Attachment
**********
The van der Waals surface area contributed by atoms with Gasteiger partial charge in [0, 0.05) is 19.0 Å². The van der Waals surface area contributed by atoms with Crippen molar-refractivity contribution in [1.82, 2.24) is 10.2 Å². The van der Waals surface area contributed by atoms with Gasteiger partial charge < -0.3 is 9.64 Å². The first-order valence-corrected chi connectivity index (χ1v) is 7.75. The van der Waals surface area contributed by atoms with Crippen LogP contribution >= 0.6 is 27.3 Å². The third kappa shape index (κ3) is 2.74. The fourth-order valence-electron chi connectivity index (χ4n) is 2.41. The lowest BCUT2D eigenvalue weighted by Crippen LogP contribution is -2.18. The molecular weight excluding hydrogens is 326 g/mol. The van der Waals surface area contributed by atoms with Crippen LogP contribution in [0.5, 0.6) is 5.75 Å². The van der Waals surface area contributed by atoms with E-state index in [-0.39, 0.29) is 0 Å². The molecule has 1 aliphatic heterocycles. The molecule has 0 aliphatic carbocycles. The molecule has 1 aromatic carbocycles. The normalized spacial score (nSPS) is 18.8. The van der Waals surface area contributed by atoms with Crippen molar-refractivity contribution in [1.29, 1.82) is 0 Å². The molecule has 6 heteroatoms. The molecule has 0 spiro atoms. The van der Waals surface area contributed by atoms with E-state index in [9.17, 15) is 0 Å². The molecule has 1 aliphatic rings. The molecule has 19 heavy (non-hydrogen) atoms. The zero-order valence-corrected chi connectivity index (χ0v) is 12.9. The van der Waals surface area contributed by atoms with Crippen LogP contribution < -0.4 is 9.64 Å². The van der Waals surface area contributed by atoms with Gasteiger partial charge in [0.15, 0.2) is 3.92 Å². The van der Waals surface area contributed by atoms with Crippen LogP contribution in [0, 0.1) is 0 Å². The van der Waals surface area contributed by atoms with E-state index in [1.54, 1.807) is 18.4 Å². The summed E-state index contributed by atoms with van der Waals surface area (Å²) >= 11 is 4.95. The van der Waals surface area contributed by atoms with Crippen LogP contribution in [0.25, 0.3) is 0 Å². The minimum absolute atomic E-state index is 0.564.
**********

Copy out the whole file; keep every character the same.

The van der Waals surface area contributed by atoms with Gasteiger partial charge in [0, 0.05) is 19.0 Å². The van der Waals surface area contributed by atoms with Crippen molar-refractivity contribution in [1.82, 2.24) is 10.2 Å². The van der Waals surface area contributed by atoms with Gasteiger partial charge < -0.3 is 9.64 Å². The first-order valence-corrected chi connectivity index (χ1v) is 7.75. The van der Waals surface area contributed by atoms with Crippen LogP contribution >= 0.6 is 27.3 Å². The third kappa shape index (κ3) is 2.74. The fourth-order valence-electron chi connectivity index (χ4n) is 2.41. The lowest BCUT2D eigenvalue weighted by Crippen LogP contribution is -2.18. The molecular weight excluding hydrogens is 326 g/mol. The van der Waals surface area contributed by atoms with Crippen LogP contribution in [0.5, 0.6) is 5.75 Å². The van der Waals surface area contributed by atoms with E-state index in [-0.39, 0.29) is 0 Å². The molecule has 1 aliphatic heterocycles. The molecule has 0 aliphatic carbocycles. The molecule has 1 aromatic carbocycles. The normalized spacial score (nSPS) is 18.8. The van der Waals surface area contributed by atoms with Crippen molar-refractivity contribution in [1.29, 1.82) is 0 Å². The molecule has 6 heteroatoms. The molecule has 0 spiro atoms. The van der Waals surface area contributed by atoms with E-state index in [9.17, 15) is 0 Å². The molecule has 1 aliphatic rings. The molecule has 19 heavy (non-hydrogen) atoms. The zero-order valence-corrected chi connectivity index (χ0v) is 12.9. The van der Waals surface area contributed by atoms with Crippen LogP contribution < -0.4 is 9.64 Å². The van der Waals surface area contributed by atoms with Gasteiger partial charge in [0.15, 0.2) is 3.92 Å². The van der Waals surface area contributed by atoms with Crippen LogP contribution in [0, 0.1) is 0 Å². The van der Waals surface area contributed by atoms with E-state index in [1.54, 1.807) is 18.4 Å². The summed E-state index contributed by atoms with van der Waals surface area (Å²) >= 11 is 4.95. The van der Waals surface area contributed by atoms with Crippen LogP contribution in [0.25, 0.3) is 0 Å². The minimum absolute atomic E-state index is 0.564.